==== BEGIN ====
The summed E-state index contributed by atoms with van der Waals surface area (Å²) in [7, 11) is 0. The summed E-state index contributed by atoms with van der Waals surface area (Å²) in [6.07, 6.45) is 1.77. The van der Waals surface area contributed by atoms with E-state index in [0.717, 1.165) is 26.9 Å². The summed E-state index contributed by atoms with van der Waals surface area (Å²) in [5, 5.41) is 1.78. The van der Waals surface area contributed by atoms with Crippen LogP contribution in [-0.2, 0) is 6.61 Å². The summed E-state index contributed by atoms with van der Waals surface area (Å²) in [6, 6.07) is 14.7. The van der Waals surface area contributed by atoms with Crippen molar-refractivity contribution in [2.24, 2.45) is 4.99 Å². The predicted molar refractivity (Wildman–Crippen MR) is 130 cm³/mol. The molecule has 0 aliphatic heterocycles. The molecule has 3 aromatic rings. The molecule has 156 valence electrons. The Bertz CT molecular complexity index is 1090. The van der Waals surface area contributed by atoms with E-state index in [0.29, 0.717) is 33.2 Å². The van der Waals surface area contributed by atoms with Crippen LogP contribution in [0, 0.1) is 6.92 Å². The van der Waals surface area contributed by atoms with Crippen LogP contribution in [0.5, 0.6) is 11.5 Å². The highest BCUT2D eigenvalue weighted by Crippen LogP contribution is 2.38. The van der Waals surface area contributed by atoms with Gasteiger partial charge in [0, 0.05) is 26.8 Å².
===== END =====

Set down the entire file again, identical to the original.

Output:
The summed E-state index contributed by atoms with van der Waals surface area (Å²) in [7, 11) is 0. The summed E-state index contributed by atoms with van der Waals surface area (Å²) in [6.07, 6.45) is 1.77. The van der Waals surface area contributed by atoms with E-state index in [0.717, 1.165) is 26.9 Å². The summed E-state index contributed by atoms with van der Waals surface area (Å²) in [5, 5.41) is 1.78. The van der Waals surface area contributed by atoms with Crippen LogP contribution in [-0.2, 0) is 6.61 Å². The summed E-state index contributed by atoms with van der Waals surface area (Å²) in [6, 6.07) is 14.7. The van der Waals surface area contributed by atoms with Crippen molar-refractivity contribution in [2.24, 2.45) is 4.99 Å². The predicted molar refractivity (Wildman–Crippen MR) is 130 cm³/mol. The molecule has 0 aliphatic heterocycles. The molecule has 3 aromatic rings. The molecule has 156 valence electrons. The Bertz CT molecular complexity index is 1090. The van der Waals surface area contributed by atoms with E-state index in [0.29, 0.717) is 33.2 Å². The van der Waals surface area contributed by atoms with Crippen LogP contribution in [0, 0.1) is 6.92 Å². The van der Waals surface area contributed by atoms with Crippen LogP contribution in [0.5, 0.6) is 11.5 Å². The highest BCUT2D eigenvalue weighted by Crippen LogP contribution is 2.38. The van der Waals surface area contributed by atoms with Gasteiger partial charge in [0, 0.05) is 26.8 Å².